Please use this identifier to cite or link to this item: http://hdl.handle.net/2381/39368
Title: Seven temperate terrestrial planets around the nearby ultracool dwarf star TRAPPIST-1
Authors: Gillon, Michaël
Triaud, Amaury H. M. J.
Demory, Brice-Olivier
Jehin, Emmanuël
Agol, Eric
Deck, Katherine M.
Lederer, Susan M.
de Wit, Julien
Burdanov, Artem
Ingalls, James G.
Bolmont, Emeline
Leconte, Jeremy
Raymond, Sean N.
Selsis, Franck
Turbet, Martin
Barkaoui, Khalid
Burgasser, Adam
Burleigh, Matthew R.
Carey, Sean J.
Chaushev, Aleksander
Copperwheat, Chris M.
Delrez, Laetitia
Fernandes, Catarina S.
Holdsworth, Daniel L.
Kotze, Enrico J.
Van Grootel, Valérie
Almleaky, Yaseen
Benkhaldoun, Zouhair
Magain, Pierre
Queloz, Didier
First Published: 22-Feb-2017
Publisher: Nature Publishing Group
Citation: Nature, 2017, 542(5), pp. 456-460
Abstract: One aim of modern astronomy is to detect temperate, Earth-like exoplanets that are well suited for atmospheric characterization. Recently, three Earth-sized planets were detected that transit (that is, pass in front of) a star with a mass just eight per cent that of the Sun, located 12 parsecs away 1. The transiting configuration of these planets, combined with the Jupiter-like size of their host star—named TRAPPIST-1—makes possible in-depth studies of their atmospheric properties with present-day and future astronomical facilities 1, 2, 3. Here we report the results of a photometric monitoring campaign of that star from the ground and space. Our observations reveal that at least seven planets with sizes and masses similar to those of Earth revolve around TRAPPIST-1. The six inner planets form a near-resonant chain, such that their orbital periods (1.51, 2.42, 4.04, 6.06, 9.1 and 12.35 days) are near-ratios of small integers. This architecture suggests that the planets formed farther from the star and migrated inwards 4, 5. Moreover, the seven planets have equilibrium temperatures low enough to make possible the presence of liquid water on their surfaces 6, 7, 8.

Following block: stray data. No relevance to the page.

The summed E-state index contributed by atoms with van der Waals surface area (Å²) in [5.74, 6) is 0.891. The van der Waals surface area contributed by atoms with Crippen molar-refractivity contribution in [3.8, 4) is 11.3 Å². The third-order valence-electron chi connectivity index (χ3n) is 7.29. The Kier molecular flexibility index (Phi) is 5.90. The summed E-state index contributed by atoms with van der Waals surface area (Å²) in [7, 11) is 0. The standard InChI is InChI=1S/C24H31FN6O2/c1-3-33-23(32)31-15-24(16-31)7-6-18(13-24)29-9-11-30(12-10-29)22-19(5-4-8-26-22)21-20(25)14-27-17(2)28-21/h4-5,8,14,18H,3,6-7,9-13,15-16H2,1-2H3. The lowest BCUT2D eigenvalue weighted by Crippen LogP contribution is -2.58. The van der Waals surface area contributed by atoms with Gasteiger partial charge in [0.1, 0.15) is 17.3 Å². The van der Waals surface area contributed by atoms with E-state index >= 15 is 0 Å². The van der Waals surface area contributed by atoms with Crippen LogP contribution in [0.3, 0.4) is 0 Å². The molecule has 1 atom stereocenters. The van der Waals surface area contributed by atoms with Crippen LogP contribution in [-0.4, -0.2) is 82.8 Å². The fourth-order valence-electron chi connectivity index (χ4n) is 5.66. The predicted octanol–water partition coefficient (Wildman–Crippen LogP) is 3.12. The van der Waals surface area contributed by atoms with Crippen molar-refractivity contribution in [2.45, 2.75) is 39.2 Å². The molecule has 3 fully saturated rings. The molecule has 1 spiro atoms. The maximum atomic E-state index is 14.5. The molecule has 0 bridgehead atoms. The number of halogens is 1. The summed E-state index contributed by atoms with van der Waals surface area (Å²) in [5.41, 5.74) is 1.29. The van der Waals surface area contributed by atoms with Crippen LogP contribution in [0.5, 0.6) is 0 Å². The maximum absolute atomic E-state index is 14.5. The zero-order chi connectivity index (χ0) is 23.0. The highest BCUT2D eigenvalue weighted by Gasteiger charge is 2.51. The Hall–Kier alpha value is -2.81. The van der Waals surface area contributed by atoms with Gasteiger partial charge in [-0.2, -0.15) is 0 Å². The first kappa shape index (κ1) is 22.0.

DOI Link: 10.1038/nature21360
ISSN: 0028-0836
eISSN: 1476-4687
Links: http://www.nature.com/nature/journal/v542/n7642/full/nature21360.html
http://hdl.handle.net/2381/39368
Embargo on file until: 22-Aug-2017
Version: Post-print
Status: Peer-reviewed
Type: Journal Article
Rights: Copyright © 2017, Nature Publishing Group . Deposited with reference to the publisher’s open access archiving policy.
Description: The conversion of the ut times of the photometric measurements to the BJDTDB system was performed using the online program created by J. Eastman and distributed at http://astroutils.astronomy.ohio-state.edu/time/ utc2bjd.html. The MCMC software used to analyse the photometric data is a custom Fortran 90 code that can be obtained from M.G. on reasonable request. The n-body integration codes TTVFast, TTVFaster, and Mercury are freely available online at https://github.com/kdeck/TTVFast, https://github.com/ericagol/ TTVFaster, and https://github.com/smirik/mercury. To realize Fig. 2a, we relied on TEPCAT, an online catalogue of transiting planets maintained by J. Southworth (http://www.astro.keele.ac.uk/jkt/tepcat/).
The Spitzer data that support our findings are available from the Spitzer Heritage Archive database (http://sha.ipac.caltech.edu/applications/Spitzer/SHA). Source Data for Fig. 1 and Extended Data Figs 1, 2, 3, 4 are available online. The other datasets generated and/or analysed during the present study are available from M.G. on reasonable request.
The file associated with this record is under embargo until 6 months after publication, in accordance with the publisher's self-archiving policy. The full text may be available through the publisher links provided above.
Appears in Collections:Published Articles, Dept. of Physics and Astronomy

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